The Enduring Symbol of UAlbany
the University at Albany's beginnings as the New
York State Normal College, Minerva, the Roman
goddess of wisdom has been the institution's
enduring symbol. The figure of Minerva and the
Latin motto, Sapientia et sua et docendi causa
("Wisdom both for its own sake and for the sake of
teaching") have appeared on the University seal
since about 1913. Today, Minerva, wearing her
distinctive helmet, continues to symbolize the
University's proud past and long-standing
reputation for educational excellence.
- UAlbany's seven-foot-plus white plaster statue of
Minerva was purchased in 1888.
- While there is no official record of where she
came from, remembrances have it that the statue
was purchased with funds from a $1 student fee
collected for make-up exams.
- The Minerva statue was originally located at 88
Willett St. in Albany when the University was the
New York State Normal College. In 1906, when a
devastating fire broke out in the college's
administrative offices, a brave custodian, Charles Wurtham, rescued the statue from the burning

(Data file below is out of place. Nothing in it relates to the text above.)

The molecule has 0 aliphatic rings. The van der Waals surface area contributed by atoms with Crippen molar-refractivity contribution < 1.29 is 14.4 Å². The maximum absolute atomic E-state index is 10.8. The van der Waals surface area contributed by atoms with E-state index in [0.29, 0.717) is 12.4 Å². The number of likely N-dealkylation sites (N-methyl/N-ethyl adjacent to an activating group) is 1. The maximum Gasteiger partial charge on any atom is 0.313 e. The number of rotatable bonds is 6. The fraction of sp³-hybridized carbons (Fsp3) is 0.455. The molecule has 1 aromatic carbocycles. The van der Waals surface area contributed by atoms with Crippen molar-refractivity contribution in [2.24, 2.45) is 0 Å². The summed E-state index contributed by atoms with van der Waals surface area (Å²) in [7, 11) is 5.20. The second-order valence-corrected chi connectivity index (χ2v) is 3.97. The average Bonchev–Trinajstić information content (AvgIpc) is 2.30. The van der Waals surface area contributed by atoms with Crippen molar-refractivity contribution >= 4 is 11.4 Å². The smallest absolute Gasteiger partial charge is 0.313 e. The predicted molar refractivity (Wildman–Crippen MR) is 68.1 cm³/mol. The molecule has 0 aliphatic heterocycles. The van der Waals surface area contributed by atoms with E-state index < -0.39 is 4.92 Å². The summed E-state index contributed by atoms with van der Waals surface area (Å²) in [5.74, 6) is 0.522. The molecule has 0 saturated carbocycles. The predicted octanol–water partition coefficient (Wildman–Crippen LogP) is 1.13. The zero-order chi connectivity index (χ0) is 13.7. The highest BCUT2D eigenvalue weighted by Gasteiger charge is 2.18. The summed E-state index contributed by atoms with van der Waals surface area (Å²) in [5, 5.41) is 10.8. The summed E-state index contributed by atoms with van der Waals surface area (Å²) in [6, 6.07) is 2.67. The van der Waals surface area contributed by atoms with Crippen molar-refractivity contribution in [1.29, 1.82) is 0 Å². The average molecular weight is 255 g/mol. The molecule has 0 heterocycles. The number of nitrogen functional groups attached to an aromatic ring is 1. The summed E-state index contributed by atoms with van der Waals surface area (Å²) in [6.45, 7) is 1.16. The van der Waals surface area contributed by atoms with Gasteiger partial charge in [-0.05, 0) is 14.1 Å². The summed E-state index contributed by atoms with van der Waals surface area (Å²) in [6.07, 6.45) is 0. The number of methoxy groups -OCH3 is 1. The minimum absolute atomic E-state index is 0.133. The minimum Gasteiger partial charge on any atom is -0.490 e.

- Minerva assumed her new home in the rotunda of
Draper Hall when UAlbany was the State College for
Teachers. For more than six decades she was a
popular meeting place for students. "Meetcha at
Minnie" was a favorite phrase and her photograph
appeared frequently in UAlbany yearbooks.
- In January 1962, UAlbany's Minerva achieved
national fame when an article about the teacher's
college appeared in an issue of the
Review and she was pictured on the cover.
- In 1966, as a gift to the University, the senior
Class of 1967 moved the statue from the downtown
campus to the new main campus and paid for her
refurbishment. The Class named themselves the
"Guardians of Minerva."
In 1987 Minerva was rededicated and today graces
the lobby of the Science Library.
- Minerva is also mentioned in the lyrics of
UAlbany's alma mater:
"Wisdom's duty heeds thy call,
Ever in Minerva's thrall,
Pass the torch from one to all,
Guide each destiny.
'Neath the Purple and the Gold,
Let thy history unfold,
Sons and daughters, young and old,
Hail to Albany."